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Local News

Museum’s Birds of Prey Exhibit Almost Ready to Fly

The Museum of Natural History and Eyes in the Sky have raised more than half of the funds needed for the aviary project

The Santa Barbara Museum of Natural History soon may add a new birds of prey aviary to its exhibit, as fundraisers announced Saturday that they’ve raised more than half of the funds required for the project.

The plan is to tear down a dilapidated shed and garage behind the museum’s MacVeagh House and build a 600-square-foot birds of prey exhibit in its place. The proposed facility will cost $150,000 and house up to six nonreleasable birds in separate enclosures. Most of the birds have sustained injuries, which make them incapable of surviving on their own in the wild.

The site will serve as an educational tool for the public, museum officials said.

“This is really going to be an asset to the entire community,” Santa Barbara Audubon Society board member Dolores Pollock said. The Audubon Society is the parent company of Eyes in the Sky, the group that cares for the birds. In 2005, Eyes in the Sky partnered with the Museum of Natural History, at 2559 Puesta del Sol Road.

Eyes in the Sky relies heavily on volunteers. The group has four birds that will occupy the new facility: a blind western screech owl named Tecolita, an American kestrel with an injured wing, a disabled red-tail hawk named Ivan and its most famous attraction, Max, the great horned owl. Max has been “humanized,” having been with humans nearly all his life, according to Max’s caretaker, Gabriele Drozdowski. She said Max could be harmed if he was returned to the wild.

Max is instrumental in raising young owls by helping feed them and not exposing them to human contact, Drozdowski said. He’s the proud stepfather of 73 owls — all whom have been released into the wild during the past 11 years.

Max, a great horned owl, is instrumental in helping the Santa Barbara Museum of Natural History and Eyes in the Sky raise young owls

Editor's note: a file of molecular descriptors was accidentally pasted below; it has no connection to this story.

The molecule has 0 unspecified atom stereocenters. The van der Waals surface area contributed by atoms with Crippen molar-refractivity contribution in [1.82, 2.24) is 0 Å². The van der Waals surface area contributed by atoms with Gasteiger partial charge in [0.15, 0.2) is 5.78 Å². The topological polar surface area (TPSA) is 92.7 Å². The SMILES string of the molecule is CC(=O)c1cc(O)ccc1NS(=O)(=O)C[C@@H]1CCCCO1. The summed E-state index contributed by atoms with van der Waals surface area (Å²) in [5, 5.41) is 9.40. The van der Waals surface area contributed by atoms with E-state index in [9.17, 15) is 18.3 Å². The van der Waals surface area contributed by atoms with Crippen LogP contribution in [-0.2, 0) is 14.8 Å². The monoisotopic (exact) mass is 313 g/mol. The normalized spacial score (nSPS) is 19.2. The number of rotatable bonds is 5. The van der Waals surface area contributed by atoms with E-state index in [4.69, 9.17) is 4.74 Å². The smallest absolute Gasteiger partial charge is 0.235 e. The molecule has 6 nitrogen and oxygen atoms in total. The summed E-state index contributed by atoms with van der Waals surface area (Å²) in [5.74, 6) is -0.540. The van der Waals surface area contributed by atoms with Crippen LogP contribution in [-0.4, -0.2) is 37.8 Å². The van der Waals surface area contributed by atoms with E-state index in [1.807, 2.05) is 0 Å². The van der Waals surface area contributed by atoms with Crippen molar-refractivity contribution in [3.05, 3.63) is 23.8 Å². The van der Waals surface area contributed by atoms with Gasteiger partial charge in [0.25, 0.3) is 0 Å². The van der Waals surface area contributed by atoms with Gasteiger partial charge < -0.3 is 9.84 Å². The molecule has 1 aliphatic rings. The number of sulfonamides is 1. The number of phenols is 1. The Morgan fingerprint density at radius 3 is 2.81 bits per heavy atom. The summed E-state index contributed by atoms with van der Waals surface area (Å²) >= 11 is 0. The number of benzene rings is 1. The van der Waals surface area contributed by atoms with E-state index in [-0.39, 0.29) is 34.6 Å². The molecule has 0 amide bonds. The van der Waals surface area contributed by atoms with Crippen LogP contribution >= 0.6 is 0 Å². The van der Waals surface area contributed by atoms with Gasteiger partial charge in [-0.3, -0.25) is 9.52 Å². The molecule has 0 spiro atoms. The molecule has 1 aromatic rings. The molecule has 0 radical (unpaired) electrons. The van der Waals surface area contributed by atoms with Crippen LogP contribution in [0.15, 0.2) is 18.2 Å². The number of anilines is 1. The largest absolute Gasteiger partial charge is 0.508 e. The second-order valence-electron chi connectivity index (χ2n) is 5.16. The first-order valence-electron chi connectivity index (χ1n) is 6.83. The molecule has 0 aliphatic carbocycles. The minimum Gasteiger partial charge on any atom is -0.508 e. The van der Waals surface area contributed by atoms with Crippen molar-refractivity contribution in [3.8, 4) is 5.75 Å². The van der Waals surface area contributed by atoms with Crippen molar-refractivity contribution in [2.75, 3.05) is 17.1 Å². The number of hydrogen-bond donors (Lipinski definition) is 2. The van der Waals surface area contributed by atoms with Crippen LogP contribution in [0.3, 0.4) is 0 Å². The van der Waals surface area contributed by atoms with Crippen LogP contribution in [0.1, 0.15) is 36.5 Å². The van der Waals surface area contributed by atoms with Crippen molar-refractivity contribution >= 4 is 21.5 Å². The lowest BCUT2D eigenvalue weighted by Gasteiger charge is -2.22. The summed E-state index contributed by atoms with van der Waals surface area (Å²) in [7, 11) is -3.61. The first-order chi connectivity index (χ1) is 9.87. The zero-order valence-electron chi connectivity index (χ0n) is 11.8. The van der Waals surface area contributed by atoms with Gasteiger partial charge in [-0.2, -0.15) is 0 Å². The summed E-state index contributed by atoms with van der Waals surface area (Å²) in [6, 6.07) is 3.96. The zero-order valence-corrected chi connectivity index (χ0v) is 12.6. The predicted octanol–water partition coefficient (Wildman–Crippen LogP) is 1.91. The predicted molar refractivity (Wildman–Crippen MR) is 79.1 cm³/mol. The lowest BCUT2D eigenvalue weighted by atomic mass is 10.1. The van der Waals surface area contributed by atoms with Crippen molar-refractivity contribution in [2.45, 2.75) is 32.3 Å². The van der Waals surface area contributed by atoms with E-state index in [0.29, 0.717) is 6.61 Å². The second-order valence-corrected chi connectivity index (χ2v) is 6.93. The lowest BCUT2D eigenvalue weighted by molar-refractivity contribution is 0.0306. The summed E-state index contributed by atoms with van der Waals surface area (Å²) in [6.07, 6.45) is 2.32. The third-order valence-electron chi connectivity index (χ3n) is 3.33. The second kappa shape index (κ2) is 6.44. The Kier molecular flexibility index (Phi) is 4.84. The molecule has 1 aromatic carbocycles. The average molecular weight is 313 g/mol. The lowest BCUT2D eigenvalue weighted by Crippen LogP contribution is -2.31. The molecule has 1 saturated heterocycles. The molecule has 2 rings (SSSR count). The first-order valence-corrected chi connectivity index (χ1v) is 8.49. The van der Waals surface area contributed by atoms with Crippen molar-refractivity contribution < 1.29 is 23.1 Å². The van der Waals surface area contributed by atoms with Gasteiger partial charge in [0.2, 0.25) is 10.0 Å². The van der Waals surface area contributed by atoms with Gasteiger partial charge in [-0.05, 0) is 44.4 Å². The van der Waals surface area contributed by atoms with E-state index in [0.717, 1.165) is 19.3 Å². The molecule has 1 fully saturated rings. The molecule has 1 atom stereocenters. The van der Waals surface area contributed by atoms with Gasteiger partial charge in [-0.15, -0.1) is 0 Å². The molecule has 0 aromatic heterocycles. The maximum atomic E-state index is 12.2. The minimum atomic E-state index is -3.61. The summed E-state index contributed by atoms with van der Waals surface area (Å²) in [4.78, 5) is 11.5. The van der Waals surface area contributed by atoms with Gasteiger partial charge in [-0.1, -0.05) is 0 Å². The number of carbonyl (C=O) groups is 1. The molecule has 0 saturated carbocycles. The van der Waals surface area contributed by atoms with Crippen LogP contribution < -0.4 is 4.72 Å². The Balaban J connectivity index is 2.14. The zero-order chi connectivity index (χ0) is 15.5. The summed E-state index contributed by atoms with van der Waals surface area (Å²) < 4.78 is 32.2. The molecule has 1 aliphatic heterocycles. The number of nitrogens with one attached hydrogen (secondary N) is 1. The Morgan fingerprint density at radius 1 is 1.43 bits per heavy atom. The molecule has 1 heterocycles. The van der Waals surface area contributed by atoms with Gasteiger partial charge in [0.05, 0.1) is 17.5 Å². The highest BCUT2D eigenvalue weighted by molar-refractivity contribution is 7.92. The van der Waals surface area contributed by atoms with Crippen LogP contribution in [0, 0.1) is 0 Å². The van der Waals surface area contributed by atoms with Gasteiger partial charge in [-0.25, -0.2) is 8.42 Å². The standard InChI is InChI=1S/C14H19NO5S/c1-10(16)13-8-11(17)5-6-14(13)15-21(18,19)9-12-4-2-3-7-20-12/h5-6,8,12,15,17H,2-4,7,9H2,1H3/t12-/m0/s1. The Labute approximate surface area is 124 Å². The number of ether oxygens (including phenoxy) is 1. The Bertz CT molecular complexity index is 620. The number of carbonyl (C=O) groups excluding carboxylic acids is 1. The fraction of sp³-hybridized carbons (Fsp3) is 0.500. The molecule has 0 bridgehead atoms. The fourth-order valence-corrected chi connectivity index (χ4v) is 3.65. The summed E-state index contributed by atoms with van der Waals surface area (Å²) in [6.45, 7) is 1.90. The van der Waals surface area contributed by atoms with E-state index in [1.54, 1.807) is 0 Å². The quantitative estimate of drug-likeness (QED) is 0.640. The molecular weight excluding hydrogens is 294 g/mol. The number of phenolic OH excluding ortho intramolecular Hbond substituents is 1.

Max, a great horned owl, is instrumental in helping the Santa Barbara Museum of Natural History and Eyes in the Sky raise young owls. (Adam Lewis photo)

Eyes in the Sky hopes the new facility will help educate children. “We want to light that spark in children,” Pollock said. “If they get a taste of (nature), I think they’ll really like it.”

The project faced some obstacles before getting the necessary construction permits, since the facility would occupy what could have been deemed historical land. Once the Historic Landmarks Commission signed off on the plan earlier this year, the Audubon Society began raising funds for the building, Pollock said.

“There were times when it looked like it (would) never happen,” said Dr. Karl Hutterer, executive director of the Museum of Natural History.

Hutterer said he’s “thrilled” that more than $80,000 has been raised and called the project a “win-win situation” for all involved. He also said the land donated to build the museum was originally intended to be a bird sanctuary.

“We want to bring people back into nature. We’re fighting what has become a nature deficit disorder,” he joked.

Gabriele Drozdowski is the caretaker for Max, who she says has been
Gabriele Drozdowski is the caretaker for Max, who she says has been “humanized.” (Adam Lewis photo)

Eyes in the Sky hopes to start its three-month project this fall so it doesn’t interrupt the bird’s natural breeding season; however, that time frame depends on the success of fundraising efforts

An anonymous donor told the group that if it gets a single donation of $10,000 or combined donations of $25,000 by Labor Day, he or she will contribute $10,000 to the project. “We’re really on that ... we’ve raised $6,000 so far,” Audubon Society president Darlene Chirman said of the $25,000 goal.

Eyes in the Sky also hopes to sell the naming rights of the building for $50,000, and rights to name each individual enclosure, starting at $10,000. The facility will be known as the Audubon Aviary if no donor is found.

The birds keep a busy schedule, often attending summer camp programs and class presentations for interaction with youngsters. “We try and stay really busy,” Drozdowski said.

The birds will be on display next week at La Arcada on State Street in an event sponsored by Southern California Artists Painting for the Environment.

Officials urge anyone who finds an injured bird to contact the Wildlife Care Network or a local veterinarian for assistance.

Noozhawk intern Kenny Lindberg can be reached at .(JavaScript must be enabled to view this email address).

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